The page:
Guns at the library
|By Andy Balaskovitz|
Fear strikes patrons at the downtown Capital Area District Library Saturday when a man strolled through with a gun over his shoulderWednesday, Dec. 15 — A man carrying what appeared to be a rifle or shotgun over his shoulder walked through the downtown Capital Area District Library Saturday afternoon, alarming patrons and staff.
The Lansing Police Department was called and asked the unidentified man to leave the property, which he did, CADL Director Lance Werner said. Efforts to reach the Lansing Police for comment were unsuccessful.
“I don’t know what his motivation was,” Werner said. Werner was not at work that day, but he has read the Police Department’s incident report and saw a photograph of the man with the weapon.
“The patrons were terrified,” he said.
Werner said the man walked around the first and second floors of the library before the police arrived in response to a patron’s call.
Werner said although the man was asked to leave, he is not banned from the property.
The question at hand is if the man had a legal right to carry the long-arm gun in the library. A legal counsel for CADL is investigating the matter, Werner added.
The CADL bans all weapons on its premises. That’s because the library leases the building from the Lansing School District and often coordinates kids programs with local schools, Werner said.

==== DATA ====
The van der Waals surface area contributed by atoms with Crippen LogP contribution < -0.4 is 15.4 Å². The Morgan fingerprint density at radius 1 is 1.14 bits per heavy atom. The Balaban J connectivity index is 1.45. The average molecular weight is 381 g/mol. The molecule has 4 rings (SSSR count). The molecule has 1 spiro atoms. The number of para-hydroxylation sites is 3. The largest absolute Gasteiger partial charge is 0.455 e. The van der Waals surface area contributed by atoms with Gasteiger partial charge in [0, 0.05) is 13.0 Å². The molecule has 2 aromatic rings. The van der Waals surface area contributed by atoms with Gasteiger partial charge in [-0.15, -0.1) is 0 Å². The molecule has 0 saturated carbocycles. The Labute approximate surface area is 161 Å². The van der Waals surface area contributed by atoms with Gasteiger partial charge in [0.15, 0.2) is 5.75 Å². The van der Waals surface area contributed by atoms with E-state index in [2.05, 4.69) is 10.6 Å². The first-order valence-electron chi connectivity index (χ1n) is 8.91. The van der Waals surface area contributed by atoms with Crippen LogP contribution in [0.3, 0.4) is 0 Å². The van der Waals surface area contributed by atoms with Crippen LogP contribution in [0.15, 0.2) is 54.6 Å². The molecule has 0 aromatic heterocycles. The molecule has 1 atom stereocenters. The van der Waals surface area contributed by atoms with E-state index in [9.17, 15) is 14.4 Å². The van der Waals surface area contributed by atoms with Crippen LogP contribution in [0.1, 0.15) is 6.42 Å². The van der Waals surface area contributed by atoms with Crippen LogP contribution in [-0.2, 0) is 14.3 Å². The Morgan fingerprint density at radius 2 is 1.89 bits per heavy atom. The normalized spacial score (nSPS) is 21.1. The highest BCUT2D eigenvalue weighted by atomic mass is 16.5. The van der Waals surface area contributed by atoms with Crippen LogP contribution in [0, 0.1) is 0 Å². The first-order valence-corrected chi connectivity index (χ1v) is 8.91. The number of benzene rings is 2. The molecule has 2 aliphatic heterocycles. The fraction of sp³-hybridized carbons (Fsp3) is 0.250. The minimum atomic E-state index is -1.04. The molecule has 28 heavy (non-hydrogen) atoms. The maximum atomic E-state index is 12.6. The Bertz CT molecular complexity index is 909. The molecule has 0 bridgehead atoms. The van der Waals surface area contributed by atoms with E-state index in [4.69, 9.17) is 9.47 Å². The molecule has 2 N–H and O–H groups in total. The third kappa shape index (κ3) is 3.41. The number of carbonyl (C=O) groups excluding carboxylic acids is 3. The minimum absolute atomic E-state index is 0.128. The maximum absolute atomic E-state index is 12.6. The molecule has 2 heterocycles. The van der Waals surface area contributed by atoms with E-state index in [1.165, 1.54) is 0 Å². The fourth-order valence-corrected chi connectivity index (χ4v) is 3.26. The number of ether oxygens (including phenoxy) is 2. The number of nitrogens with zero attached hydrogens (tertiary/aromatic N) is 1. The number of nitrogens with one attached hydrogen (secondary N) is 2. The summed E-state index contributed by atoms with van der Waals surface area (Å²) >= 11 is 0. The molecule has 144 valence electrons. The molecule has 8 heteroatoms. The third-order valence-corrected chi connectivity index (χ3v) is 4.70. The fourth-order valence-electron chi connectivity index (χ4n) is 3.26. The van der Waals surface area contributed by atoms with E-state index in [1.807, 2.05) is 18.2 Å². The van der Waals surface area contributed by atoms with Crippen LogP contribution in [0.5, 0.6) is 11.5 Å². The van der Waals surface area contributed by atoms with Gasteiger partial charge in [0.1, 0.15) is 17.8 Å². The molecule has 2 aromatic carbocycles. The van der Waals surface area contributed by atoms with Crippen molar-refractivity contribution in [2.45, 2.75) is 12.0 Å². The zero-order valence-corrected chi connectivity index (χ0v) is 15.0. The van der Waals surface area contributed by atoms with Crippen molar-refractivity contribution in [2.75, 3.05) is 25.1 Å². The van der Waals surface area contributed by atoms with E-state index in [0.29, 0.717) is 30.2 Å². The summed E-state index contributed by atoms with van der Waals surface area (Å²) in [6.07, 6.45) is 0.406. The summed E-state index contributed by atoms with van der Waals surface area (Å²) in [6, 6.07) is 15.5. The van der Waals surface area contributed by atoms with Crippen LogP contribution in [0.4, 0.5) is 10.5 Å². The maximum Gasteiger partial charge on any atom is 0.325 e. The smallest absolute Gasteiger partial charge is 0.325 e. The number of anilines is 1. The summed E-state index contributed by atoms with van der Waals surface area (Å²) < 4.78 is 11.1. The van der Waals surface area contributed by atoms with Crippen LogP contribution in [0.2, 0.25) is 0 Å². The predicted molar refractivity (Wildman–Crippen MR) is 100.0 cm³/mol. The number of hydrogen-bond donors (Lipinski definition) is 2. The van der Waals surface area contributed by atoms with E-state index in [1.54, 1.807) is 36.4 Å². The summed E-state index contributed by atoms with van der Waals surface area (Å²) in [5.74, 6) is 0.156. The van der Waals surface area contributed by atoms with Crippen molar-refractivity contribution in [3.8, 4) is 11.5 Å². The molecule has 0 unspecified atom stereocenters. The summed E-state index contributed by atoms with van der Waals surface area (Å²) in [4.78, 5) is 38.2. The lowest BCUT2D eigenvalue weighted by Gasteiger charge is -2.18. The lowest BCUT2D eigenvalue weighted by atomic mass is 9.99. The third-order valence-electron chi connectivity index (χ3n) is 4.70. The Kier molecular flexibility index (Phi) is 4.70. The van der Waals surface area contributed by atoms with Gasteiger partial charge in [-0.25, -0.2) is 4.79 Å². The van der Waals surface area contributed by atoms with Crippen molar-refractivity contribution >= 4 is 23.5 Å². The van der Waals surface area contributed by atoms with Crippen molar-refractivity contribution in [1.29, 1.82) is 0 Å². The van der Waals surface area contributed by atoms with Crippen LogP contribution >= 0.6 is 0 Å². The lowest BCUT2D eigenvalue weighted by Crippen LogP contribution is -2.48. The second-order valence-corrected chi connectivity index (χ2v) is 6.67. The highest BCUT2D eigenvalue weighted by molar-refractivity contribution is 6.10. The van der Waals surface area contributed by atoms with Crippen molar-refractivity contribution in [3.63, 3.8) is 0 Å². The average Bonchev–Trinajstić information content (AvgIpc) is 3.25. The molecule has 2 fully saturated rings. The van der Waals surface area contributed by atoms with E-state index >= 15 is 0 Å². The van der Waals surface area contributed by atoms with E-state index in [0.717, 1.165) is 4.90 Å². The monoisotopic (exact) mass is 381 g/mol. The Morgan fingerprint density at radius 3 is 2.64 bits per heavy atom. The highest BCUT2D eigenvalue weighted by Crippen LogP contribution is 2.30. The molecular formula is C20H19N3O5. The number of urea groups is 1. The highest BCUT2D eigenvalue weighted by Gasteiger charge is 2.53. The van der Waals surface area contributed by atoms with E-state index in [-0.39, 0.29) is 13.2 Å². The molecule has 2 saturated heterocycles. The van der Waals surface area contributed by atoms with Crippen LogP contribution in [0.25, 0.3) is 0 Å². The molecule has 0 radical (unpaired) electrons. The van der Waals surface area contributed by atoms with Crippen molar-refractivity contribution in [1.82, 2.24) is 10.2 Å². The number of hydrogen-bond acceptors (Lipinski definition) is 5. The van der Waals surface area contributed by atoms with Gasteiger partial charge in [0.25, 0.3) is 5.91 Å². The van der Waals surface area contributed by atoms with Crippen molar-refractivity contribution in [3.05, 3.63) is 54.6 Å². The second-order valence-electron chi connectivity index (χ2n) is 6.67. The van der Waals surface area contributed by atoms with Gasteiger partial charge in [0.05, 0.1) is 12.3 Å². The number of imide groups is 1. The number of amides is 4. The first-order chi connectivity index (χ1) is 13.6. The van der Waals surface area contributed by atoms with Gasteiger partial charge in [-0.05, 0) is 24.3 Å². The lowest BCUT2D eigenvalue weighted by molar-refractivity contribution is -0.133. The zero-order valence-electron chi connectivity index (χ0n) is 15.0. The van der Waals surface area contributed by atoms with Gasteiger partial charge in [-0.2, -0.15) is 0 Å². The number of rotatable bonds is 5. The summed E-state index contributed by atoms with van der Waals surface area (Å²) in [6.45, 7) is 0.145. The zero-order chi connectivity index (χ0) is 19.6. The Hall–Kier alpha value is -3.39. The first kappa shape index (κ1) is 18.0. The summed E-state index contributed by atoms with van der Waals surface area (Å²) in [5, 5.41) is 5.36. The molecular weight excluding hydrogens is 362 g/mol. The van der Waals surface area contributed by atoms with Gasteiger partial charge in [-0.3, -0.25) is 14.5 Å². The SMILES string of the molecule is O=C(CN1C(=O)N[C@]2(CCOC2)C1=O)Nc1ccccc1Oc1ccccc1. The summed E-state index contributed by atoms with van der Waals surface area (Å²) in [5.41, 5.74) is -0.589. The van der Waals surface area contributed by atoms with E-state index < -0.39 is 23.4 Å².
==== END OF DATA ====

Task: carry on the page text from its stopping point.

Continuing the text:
Rob Harris, vice president of Michigan Open Carry, an organization that promotes the right to bear arms in public, contends that it is legal in Michigan to carry a long-arm gun, such as a rifle or shotgun, in public.
“For a long-arm to be carried legally, it has to be in the open,” Harris said, referring to state law.
Section 2 in Chapter 696 of the Lansing Codified Ordinances says no firearms or dangerous weapons can be carried in public places unless it is in a case and is not loaded. However, the ordinance also says state law trumps the city’s policy.
Harris said that Open Carry focuses its efforts on carrying pistols in public and doesn’t necessarily promote the idea of carrying long-arm guns in public.
“We do recognize its legality but it’s not something we focus on as a group,” Harris said.
He added that he was ambivalent toward the man at the library when he first heard of the incident.
“We support all firearm rights. But there’s what is right and what is smart,” he said. “I don’t know if there is a real good reason to carry a long-arm in the middle of a downtown city.”
The man took it further than what Harris would ever consider doing.
“It doesn’t make a lot of sense to carry a long arm (in public),” Harris said. “I respect the person’s right to do so, but I wouldn’t do it myself.”